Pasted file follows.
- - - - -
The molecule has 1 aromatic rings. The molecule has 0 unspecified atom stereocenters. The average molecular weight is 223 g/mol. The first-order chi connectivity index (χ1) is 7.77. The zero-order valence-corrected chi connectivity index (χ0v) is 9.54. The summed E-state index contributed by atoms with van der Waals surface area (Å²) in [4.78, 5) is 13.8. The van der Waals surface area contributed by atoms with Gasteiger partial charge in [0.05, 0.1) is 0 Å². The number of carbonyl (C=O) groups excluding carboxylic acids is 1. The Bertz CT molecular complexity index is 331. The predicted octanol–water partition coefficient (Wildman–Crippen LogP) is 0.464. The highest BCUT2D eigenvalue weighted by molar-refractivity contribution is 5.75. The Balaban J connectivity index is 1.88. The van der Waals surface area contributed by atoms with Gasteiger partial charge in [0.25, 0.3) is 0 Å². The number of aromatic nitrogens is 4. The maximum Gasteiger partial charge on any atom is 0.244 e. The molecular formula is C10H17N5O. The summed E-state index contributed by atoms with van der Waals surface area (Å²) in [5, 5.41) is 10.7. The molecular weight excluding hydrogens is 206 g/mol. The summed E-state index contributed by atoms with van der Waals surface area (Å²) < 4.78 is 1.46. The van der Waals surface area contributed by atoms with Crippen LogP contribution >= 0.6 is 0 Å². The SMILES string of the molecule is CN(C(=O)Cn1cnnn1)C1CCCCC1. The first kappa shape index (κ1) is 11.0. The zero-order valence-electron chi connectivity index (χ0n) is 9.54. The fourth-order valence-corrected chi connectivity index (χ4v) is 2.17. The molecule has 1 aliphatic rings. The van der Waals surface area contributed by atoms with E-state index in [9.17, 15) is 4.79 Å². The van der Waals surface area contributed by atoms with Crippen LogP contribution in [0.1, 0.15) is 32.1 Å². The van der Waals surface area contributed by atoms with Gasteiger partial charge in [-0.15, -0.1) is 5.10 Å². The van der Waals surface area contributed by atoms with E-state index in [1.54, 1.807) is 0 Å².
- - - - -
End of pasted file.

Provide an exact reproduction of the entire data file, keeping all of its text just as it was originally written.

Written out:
The molecule has 1 aromatic rings. The molecule has 0 unspecified atom stereocenters. The average molecular weight is 223 g/mol. The first-order chi connectivity index (χ1) is 7.77. The zero-order valence-corrected chi connectivity index (χ0v) is 9.54. The summed E-state index contributed by atoms with van der Waals surface area (Å²) in [4.78, 5) is 13.8. The van der Waals surface area contributed by atoms with Gasteiger partial charge in [0.05, 0.1) is 0 Å². The number of carbonyl (C=O) groups excluding carboxylic acids is 1. The Bertz CT molecular complexity index is 331. The predicted octanol–water partition coefficient (Wildman–Crippen LogP) is 0.464. The highest BCUT2D eigenvalue weighted by molar-refractivity contribution is 5.75. The Balaban J connectivity index is 1.88. The van der Waals surface area contributed by atoms with Gasteiger partial charge in [0.25, 0.3) is 0 Å². The number of aromatic nitrogens is 4. The maximum Gasteiger partial charge on any atom is 0.244 e. The molecular formula is C10H17N5O. The summed E-state index contributed by atoms with van der Waals surface area (Å²) in [5, 5.41) is 10.7. The molecular weight excluding hydrogens is 206 g/mol. The summed E-state index contributed by atoms with van der Waals surface area (Å²) < 4.78 is 1.46. The van der Waals surface area contributed by atoms with Crippen LogP contribution >= 0.6 is 0 Å². The SMILES string of the molecule is CN(C(=O)Cn1cnnn1)C1CCCCC1. The first kappa shape index (κ1) is 11.0. The zero-order valence-electron chi connectivity index (χ0n) is 9.54. The fourth-order valence-corrected chi connectivity index (χ4v) is 2.17. The molecule has 1 aliphatic rings. The van der Waals surface area contributed by atoms with E-state index in [9.17, 15) is 4.79 Å². The van der Waals surface area contributed by atoms with Crippen LogP contribution in [0.1, 0.15) is 32.1 Å². The van der Waals surface area contributed by atoms with Gasteiger partial charge in [-0.15, -0.1) is 5.10 Å². The van der Waals surface area contributed by atoms with E-state index in [1.54, 1.807) is 0 Å².